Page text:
Esophagogastroduodenoscopy-associated gastrointestinal perforations: A single-center experience

Amit Merchea, Daniel C. Cullinane, Mark D. Sawyer, Corey W. Iqbal, Todd H. Baron, Dennis Wigle, Michael G. Sarr, Martin D. Zielinski

Research output: Contribution to journalArticlepeer-review

59 Scopus citations


Background: Esophagogastroduodenoscopy (EGD) is commonly used in the diagnosis and treatment of gastrointestinal (GI) disorders. Our aim was to define the risk of perforation associated with EGD and identify patients who required operative intervention. Methods: We retrospectively reviewed 72 patients from our institution plus 5 transferred patients who sustained EGD-associated perforations from January 1996 through July 2008. Percutaneous endoscopic gastrostomy, endoscopic ultrasonography, endoscopic retrograde cholangiopancreatography, transthoracic echocardiography, and concurrent colonoscopy procedures were excluded. Results: Perforations in 72 of 217,507 EGD procedures were identified (incidence, 0.033%); 124,844 EGDs included an interventional procedure and 92,663 were examination only. The incidence of perforation was similar whether an interventional procedure was performed or not (0.040% vs 0.029%; P = .181). The esophagus was injured most commonly (51%), followed by the duodenum (32%), jejunum (6%), stomach (3%), and common bile duct (3%). Overall mortality after perforation was 17% with a morbidity rate of 40%. Thirty-eight patients (49%) were initially treated nonoperatively, 7 of whom (18%) failed nonoperative management. The only factors we could determine that were associated with failure were free fluid or contrast extravasation on computed tomography (75% vs 23% [P < .005] and 33% vs 0% [P = .047], respectively). The morbidity of failures was equivalent to those who underwent initial operative management (63% vs 61%; P = .917), with mortality seeming to be greater (43% vs 21%; P = .09). Conclusion: EGD is safe in the majority of patients; however, iatrogenic perforation is associated with considerable morbidity and mortality. Nonoperative management of GI perforation can be successful if there is no evidence of contrast extravasation or free fluid on radiographic studies. If nonoperative management fails, the outcomes may be worse than those treated initially with operative repair.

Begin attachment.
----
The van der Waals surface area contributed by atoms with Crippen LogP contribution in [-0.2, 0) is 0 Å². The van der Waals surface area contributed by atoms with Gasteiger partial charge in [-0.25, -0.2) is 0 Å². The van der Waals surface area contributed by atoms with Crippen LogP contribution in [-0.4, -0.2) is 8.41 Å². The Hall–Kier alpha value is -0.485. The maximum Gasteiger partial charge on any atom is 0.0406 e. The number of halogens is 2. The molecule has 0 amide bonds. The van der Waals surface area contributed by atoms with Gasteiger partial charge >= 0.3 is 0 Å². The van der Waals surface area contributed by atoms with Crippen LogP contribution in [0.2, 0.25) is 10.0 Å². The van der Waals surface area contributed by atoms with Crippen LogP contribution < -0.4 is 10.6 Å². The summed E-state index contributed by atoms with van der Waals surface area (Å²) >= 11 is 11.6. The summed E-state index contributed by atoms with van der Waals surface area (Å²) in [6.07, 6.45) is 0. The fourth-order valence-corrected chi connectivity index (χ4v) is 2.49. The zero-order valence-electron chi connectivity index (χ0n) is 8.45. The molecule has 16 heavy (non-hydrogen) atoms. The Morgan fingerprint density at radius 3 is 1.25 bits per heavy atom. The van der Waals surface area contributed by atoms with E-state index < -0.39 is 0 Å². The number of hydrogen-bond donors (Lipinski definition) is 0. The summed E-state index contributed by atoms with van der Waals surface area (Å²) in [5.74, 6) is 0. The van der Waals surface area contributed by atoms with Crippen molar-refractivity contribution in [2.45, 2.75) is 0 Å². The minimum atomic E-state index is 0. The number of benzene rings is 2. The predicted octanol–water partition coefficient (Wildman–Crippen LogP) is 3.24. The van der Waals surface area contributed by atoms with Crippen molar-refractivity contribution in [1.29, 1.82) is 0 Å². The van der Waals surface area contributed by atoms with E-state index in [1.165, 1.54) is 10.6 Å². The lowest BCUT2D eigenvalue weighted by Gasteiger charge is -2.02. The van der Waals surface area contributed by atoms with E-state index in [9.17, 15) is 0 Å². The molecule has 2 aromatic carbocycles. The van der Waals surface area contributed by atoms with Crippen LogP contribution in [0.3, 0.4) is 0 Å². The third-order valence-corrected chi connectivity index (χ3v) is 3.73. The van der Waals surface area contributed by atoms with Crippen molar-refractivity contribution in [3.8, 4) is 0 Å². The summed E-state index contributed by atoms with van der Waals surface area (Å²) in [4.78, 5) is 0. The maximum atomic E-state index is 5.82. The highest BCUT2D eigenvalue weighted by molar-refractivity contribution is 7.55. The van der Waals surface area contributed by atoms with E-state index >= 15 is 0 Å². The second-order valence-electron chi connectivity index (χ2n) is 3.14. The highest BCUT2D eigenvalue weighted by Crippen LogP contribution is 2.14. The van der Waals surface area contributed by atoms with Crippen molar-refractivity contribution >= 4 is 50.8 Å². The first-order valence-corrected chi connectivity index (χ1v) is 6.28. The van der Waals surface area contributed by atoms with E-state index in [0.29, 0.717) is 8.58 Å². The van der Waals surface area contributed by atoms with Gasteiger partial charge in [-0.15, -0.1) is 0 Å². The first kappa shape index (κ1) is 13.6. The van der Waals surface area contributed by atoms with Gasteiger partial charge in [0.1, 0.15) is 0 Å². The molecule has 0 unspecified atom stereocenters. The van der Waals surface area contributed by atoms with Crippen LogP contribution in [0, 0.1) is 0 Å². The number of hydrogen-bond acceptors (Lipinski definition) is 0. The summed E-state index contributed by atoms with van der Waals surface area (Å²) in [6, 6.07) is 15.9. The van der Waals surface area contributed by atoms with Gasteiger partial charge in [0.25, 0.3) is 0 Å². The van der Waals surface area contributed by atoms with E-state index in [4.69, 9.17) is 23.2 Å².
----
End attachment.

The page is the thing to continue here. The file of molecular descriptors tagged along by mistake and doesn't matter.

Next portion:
Original languageEnglish (US)
Pages (from-to)876-882
Number of pages7
Issue number4
StatePublished - Oct 1 2010

ASJC Scopus subject areas

  • Surgery


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